Very Strong Historical Performance, Even Better Days Ahead
Over the past decade, Schlumberger has grown its operations at a very strong and impressive pace. Revenues have grown at a compounded growth rate of more than 15% from just $11.5 billion in 2004 to $47 at this moment. Margins have been volatile year-over-year, but remained stable throughout the cycle. This is as the total share count has only risen by 5-10% over this time frame.
The company has taken on some debt in the last years, partially used to repurchase shares, but the overall debt position is largely contained. The strong past performance has resulted in a big pay day for long term investors with shares having risen from $30 in 2004 to highs of nearly $120 per share in recent weeks. Timing is of course a big issue in this cyclical, but structural growth story. In 2008 shares peaked at $100 to fall back to $30 a year later during the recession. Of course this was followed by a steady recovery and the momentum in 2014.
Earlier this month, the company released an ambitious set of long term targets. Part of this is the $9-$10 earnings per share target for 2017, calling for a 17-20% compounded annual growth rate in earnings. This is driven by margin gains, topline growth and improved usage of capital, boosting the company's possibilities to return free cash flows to investors.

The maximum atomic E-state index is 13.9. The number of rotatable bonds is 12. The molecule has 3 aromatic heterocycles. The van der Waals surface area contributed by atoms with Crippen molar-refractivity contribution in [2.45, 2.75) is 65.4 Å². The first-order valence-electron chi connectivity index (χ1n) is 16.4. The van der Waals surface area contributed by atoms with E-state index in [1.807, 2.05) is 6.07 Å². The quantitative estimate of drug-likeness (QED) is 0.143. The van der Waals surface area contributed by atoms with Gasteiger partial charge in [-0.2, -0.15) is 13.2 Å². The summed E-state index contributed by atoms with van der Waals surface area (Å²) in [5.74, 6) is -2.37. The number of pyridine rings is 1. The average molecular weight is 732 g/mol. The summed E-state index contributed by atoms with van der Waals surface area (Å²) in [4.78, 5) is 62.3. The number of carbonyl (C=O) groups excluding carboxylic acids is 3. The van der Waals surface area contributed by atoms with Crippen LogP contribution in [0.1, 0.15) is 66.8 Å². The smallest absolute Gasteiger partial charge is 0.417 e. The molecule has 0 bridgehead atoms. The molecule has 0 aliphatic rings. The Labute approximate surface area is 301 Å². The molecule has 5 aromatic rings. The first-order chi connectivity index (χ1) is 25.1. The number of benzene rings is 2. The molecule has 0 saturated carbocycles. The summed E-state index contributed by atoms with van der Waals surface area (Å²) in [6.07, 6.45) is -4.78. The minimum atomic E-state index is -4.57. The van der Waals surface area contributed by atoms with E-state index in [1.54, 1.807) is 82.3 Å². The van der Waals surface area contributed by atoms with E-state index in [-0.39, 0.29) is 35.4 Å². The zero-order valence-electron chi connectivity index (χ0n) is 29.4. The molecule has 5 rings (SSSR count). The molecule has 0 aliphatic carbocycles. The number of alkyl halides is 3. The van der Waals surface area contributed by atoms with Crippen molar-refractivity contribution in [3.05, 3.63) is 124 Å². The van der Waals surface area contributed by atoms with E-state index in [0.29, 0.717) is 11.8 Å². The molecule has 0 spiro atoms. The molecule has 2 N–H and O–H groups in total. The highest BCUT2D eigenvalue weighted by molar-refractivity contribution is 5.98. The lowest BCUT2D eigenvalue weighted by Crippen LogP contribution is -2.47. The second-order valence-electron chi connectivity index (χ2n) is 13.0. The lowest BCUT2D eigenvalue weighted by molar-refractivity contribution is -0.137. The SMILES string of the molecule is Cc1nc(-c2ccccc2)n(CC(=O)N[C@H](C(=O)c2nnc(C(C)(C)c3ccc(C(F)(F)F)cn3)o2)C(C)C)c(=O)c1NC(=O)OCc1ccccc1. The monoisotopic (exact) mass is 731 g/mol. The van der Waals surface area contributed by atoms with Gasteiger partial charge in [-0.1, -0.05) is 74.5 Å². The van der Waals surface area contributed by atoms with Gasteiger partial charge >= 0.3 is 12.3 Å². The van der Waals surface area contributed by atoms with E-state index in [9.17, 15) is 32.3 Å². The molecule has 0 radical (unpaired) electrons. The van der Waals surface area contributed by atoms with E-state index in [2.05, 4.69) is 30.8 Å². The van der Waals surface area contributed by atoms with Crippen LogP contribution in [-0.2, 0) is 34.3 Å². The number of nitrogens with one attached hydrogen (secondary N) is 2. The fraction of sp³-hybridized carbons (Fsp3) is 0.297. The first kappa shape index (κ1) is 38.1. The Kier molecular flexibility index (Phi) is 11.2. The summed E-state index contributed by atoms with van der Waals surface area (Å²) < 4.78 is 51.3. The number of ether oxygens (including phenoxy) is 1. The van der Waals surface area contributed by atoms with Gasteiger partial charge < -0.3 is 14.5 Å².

Capital allocation, notably recent share repurchases have turned out to be very wise investments. During the quarter, the company repurchased 11.5 million shares at favorable average prices of $101.85 per share.
Schlumberger's sales have fallen by about 5% from their highs in recent weeks. Falling natural gas prices are to blame as well as increased geo-political risks. Political uncertainty might be good for oil prices, but are not necessarily good for Schlumberger which operates directly in geo-political hot spots.
When detailing the long term targets earlier this month, I last checked out the prospects for the company. I concluded that investors liked the aggressive long term targets, which furthermore provide a roadmap and valuation benchmark going forwards. If attained, shares trade at less than 12 times earnings per share for 2017, which appears appealing.
Yet plans are plans, and the rapid and unexpected events in the world over the past week just demonstrate how quickly things can change. As such the visibility adds to the outlook and share price, until the external environment changes so much that the plans can be thrown into the garbage can.
Therefore I urged to be cautious, with shares still trading at 22-23 times current earnings. This is despite the structural growth story in a still cyclical industry. Even after the recent correction towards $112 per share, shares are still up 25% this year which implies quite some momentum.
As such I would like a greater margin of safety before stepping in. I reiterate my $90-$100 target entry point based upon 10 times anticipated earnings for 2017.
Disclosure: The author has no positions in any stocks mentioned, and no plans to initiate any positions within the next 72 hours. The author wrote this article themselves, and it expresses their own opinions. The author is not receiving compensation for it (other than from Seeking Alpha). The author has no business relationship with any company whose stock is mentioned in this article.